— Sean Dolan

Father Joseph Mundy was also assigned to St. Gerard Majella, along with stops at St. James R.C. Church in Setauket and St. John the Baptist Church in Wading River during the ’80s and ’90s. The report alleges Mundy was Priest A in the 2003 Suffolk grand jury investigation. The grand jury’s findings cite Priest A, “took a 14-year-old boy to a gay club in New York City where he and other patrons engaged in sexual activity with the boy.”

Mundy left the priesthood in 1999 according to www.bishop-accountability.org.

Two of the 51 priests were assigned to St. Margaret of Scotland Church in Selden. Public accusations against Father Angelo Ditta, the report alleges, match the descriptions of Priest H in the grand jury report, who allegedly began abusing a boy when he was 10 years old. Ditta was assigned to positions away from children beginning in 1998 and was removed from duty in 2002.

Father Gabriel Massaro was publicly accused of abusing a 12-year-old boy from St. Margaret of Scotland in Selden during retreats in 1979, according to a 2002 Newsday report. He continued receiving assignments outside of the Rockville Centre diocese through 2005, according to www.bishop-accountability.org.

When asked for comment on the report, representatives from the various churches and facilities named in this section either did not respond to requests for comment or declined, directing inquiries to the diocese.

“We as a church recognize that no amount of monetary compensation could ever erase or undo the grave harm suffered by survivors of child abuse,” Sean Dolan, diocese director of communications, said in a statement when asked about the report. “Still, we embrace Christ’s healing power and the Mission of Mercy of the Catholic Church as we continue our Independent Reconciliation and Compensation program. We stand in solidarity with our survivors and their families, and we continue our commitment and vigilance to the protection of children in our Church and in society.”

Compensation program

During a phone interview, Kristal said details of other accusations against clergy members have not been made available by Rockville Centre, and added if it is in fact serious about standing by survivors, perhaps it should make the information publicly accessible.

“Making amends, whatever that means to survivors, they have the information,” Kristal said. “That’s the one entity that has all of this information, so we would urge them to come out with something similar put out by them. That would be wonderful.”

“That’s the one entity that has all of this information, so we would urge them to come out with something similar put out by them. That would be wonderful.”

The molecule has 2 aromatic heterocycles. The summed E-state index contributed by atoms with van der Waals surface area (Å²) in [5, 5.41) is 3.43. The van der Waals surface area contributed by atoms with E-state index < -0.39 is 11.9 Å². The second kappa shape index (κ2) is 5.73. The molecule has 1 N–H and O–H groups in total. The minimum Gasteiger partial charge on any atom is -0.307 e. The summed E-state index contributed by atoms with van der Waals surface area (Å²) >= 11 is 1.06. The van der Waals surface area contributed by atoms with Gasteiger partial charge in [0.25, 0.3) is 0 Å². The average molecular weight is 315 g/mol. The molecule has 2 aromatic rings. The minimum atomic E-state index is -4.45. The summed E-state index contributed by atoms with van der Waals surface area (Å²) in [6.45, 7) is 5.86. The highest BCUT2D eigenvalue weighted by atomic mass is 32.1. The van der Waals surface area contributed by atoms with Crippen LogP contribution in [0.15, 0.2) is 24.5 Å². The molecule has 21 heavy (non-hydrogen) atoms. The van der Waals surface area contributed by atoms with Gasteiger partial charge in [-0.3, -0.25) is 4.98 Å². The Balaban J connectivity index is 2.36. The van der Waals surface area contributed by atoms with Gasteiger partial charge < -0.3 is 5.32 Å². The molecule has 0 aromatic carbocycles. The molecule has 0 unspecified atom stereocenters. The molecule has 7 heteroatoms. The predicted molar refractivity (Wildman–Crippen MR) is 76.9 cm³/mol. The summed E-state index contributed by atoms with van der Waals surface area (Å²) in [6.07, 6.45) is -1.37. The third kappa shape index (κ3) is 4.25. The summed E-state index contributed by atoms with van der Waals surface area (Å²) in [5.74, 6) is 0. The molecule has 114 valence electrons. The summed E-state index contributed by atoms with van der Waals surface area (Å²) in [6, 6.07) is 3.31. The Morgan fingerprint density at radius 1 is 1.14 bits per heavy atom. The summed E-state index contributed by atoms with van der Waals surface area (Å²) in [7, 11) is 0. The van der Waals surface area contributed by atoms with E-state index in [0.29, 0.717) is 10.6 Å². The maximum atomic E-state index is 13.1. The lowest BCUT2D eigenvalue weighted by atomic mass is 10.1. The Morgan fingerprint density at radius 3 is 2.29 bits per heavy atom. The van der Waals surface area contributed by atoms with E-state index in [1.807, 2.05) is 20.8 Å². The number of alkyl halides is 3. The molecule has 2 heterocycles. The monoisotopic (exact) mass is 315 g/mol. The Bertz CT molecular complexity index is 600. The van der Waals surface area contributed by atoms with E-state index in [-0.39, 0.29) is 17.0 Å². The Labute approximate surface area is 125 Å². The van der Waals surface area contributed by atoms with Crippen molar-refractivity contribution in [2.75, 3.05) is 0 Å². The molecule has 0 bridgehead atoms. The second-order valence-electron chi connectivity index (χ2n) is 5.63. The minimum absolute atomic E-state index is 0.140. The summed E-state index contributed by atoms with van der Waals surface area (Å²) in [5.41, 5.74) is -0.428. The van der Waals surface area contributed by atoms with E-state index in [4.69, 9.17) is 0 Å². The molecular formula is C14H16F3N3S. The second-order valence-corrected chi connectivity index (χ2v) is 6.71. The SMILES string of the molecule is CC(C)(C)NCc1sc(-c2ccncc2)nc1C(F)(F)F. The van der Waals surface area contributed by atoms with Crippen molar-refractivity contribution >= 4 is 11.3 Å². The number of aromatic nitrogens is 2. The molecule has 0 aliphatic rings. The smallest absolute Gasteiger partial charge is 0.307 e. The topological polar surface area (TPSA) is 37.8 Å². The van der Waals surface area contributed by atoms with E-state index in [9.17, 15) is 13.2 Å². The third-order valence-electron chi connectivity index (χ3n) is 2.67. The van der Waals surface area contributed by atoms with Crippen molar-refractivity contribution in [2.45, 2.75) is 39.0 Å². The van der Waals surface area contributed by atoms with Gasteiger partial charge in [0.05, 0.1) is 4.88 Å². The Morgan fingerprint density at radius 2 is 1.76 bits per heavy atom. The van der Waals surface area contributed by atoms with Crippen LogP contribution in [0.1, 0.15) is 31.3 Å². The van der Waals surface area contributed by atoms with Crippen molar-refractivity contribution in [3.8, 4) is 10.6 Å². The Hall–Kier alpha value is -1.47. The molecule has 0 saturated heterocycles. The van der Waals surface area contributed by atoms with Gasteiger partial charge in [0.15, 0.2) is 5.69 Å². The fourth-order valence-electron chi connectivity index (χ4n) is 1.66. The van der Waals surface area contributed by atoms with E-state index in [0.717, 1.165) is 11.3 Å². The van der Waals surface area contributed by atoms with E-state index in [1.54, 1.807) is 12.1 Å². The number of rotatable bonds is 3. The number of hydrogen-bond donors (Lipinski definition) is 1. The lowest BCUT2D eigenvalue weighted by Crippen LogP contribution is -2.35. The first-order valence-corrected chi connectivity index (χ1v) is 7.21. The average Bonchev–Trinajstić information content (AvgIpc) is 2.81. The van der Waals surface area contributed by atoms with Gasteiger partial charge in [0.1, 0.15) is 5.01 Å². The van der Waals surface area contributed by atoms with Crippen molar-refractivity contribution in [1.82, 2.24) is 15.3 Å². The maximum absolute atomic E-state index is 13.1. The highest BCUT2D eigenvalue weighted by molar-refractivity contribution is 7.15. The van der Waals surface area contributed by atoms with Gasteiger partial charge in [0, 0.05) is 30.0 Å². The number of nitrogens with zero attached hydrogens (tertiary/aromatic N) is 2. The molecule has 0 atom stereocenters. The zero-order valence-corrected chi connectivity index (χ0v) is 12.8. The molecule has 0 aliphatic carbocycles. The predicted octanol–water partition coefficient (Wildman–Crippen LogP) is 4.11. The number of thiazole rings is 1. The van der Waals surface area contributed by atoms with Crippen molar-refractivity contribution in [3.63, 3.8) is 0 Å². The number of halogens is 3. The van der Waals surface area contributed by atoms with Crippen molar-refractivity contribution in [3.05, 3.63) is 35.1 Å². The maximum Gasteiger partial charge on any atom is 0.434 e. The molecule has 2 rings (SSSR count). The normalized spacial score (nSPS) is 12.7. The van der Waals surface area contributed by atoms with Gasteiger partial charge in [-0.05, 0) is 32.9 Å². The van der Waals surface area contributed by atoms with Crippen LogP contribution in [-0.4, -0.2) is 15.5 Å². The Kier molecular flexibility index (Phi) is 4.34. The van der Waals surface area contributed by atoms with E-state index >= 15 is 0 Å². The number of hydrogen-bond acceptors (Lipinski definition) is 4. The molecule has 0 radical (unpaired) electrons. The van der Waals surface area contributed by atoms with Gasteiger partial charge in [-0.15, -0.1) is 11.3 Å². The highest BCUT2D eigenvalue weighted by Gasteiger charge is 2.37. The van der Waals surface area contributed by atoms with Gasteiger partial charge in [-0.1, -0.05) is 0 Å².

— Jerry Kristal

A survivor who wishes to file a claim under the IRCP prior to the April 30 deadline must begin by registering online with the Washington, D.C., law firm overseeing the program as a neutral party. If he or she meets the two criteria set by the diocese — that the abuse was done by a priest or deacon and that the abuser was part of the Diocese of Rockville Centre — a claim form can then be filled out. Lawyers Helping Survivors of Child Sex Abuse, or any other personal lawyer, could step in to assist in filing the claim should a survivor seek assistance.

Once a claim is filed, administrators from the law firm overseeing the program evaluate the claim. If an offer to settle is presented to a survivor, they can either accept or reject the offer. Those who reject the offer and whose abuse took place outside of New York’s statute of limitations — which are considered among the strictest in the U.S., according to Kristal — would have no further recourse unless laws are changed.

Those who accept settlement money give up the right to bring a lawsuit in the event of future law changes. Survivors are the only participants in the program permitted to speak publicly about their abuse — the diocese and administrators from the law firm are bound to confidentiality.

To learn more about the IRCP or to file a claim, visit the website www.drvc.org or www.childsexabuse.org/.

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Stock photo

A group of lawyers released a report Feb. 5 compiling allegations of sexual abuse of children made against 51 individuals associated with The Diocese of Rockville Centre.

Lawyers Helping Survivors of Child Sex Abuse, a national team of attorneys dedicated to representing victims of sexual abuse, compiled and released the list in an effort to raise awareness about alleged clergy sex abuse on Long Island by providing the public with a list of accused abusers and which church they work or worked at, according to a press release from the group. The list includes allegations against several employees of North Shore churches and schools. TBR News Media will not link to the report or mention specific allegations against individuals, churches or schools until they can be independently verified. The newspaper is also aware of the presumption that people are innocent until proven guilty.